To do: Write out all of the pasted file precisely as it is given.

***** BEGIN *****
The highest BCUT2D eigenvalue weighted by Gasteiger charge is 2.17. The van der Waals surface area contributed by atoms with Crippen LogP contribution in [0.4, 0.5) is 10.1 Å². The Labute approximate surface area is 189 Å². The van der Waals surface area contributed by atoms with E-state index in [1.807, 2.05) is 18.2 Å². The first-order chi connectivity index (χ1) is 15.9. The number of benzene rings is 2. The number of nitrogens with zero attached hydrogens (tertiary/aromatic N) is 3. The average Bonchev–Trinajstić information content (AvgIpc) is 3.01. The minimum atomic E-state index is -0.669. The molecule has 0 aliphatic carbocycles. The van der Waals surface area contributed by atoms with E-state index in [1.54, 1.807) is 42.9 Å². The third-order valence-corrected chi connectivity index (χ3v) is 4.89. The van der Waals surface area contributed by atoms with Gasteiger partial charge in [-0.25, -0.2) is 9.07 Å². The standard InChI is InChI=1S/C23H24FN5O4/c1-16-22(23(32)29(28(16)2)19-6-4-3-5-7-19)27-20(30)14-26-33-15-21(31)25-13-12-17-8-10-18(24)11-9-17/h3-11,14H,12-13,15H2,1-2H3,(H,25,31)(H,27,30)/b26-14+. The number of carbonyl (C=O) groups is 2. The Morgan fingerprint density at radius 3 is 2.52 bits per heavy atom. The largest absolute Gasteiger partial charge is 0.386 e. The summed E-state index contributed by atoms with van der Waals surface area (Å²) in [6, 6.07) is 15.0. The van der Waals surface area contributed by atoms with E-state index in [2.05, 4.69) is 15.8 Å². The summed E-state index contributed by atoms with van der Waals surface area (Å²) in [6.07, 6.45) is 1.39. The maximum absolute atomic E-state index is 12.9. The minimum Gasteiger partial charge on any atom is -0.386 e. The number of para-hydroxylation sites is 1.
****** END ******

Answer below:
The highest BCUT2D eigenvalue weighted by Gasteiger charge is 2.17. The van der Waals surface area contributed by atoms with Crippen LogP contribution in [0.4, 0.5) is 10.1 Å². The Labute approximate surface area is 189 Å². The van der Waals surface area contributed by atoms with E-state index in [1.807, 2.05) is 18.2 Å². The first-order chi connectivity index (χ1) is 15.9. The number of benzene rings is 2. The number of nitrogens with zero attached hydrogens (tertiary/aromatic N) is 3. The average Bonchev–Trinajstić information content (AvgIpc) is 3.01. The minimum atomic E-state index is -0.669. The molecule has 0 aliphatic carbocycles. The van der Waals surface area contributed by atoms with E-state index in [1.54, 1.807) is 42.9 Å². The third-order valence-corrected chi connectivity index (χ3v) is 4.89. The van der Waals surface area contributed by atoms with Gasteiger partial charge in [-0.25, -0.2) is 9.07 Å². The standard InChI is InChI=1S/C23H24FN5O4/c1-16-22(23(32)29(28(16)2)19-6-4-3-5-7-19)27-20(30)14-26-33-15-21(31)25-13-12-17-8-10-18(24)11-9-17/h3-11,14H,12-13,15H2,1-2H3,(H,25,31)(H,27,30)/b26-14+. The number of carbonyl (C=O) groups is 2. The Morgan fingerprint density at radius 3 is 2.52 bits per heavy atom. The largest absolute Gasteiger partial charge is 0.386 e. The summed E-state index contributed by atoms with van der Waals surface area (Å²) in [6, 6.07) is 15.0. The van der Waals surface area contributed by atoms with E-state index in [2.05, 4.69) is 15.8 Å². The summed E-state index contributed by atoms with van der Waals surface area (Å²) in [6.07, 6.45) is 1.39. The maximum absolute atomic E-state index is 12.9. The minimum Gasteiger partial charge on any atom is -0.386 e. The number of para-hydroxylation sites is 1.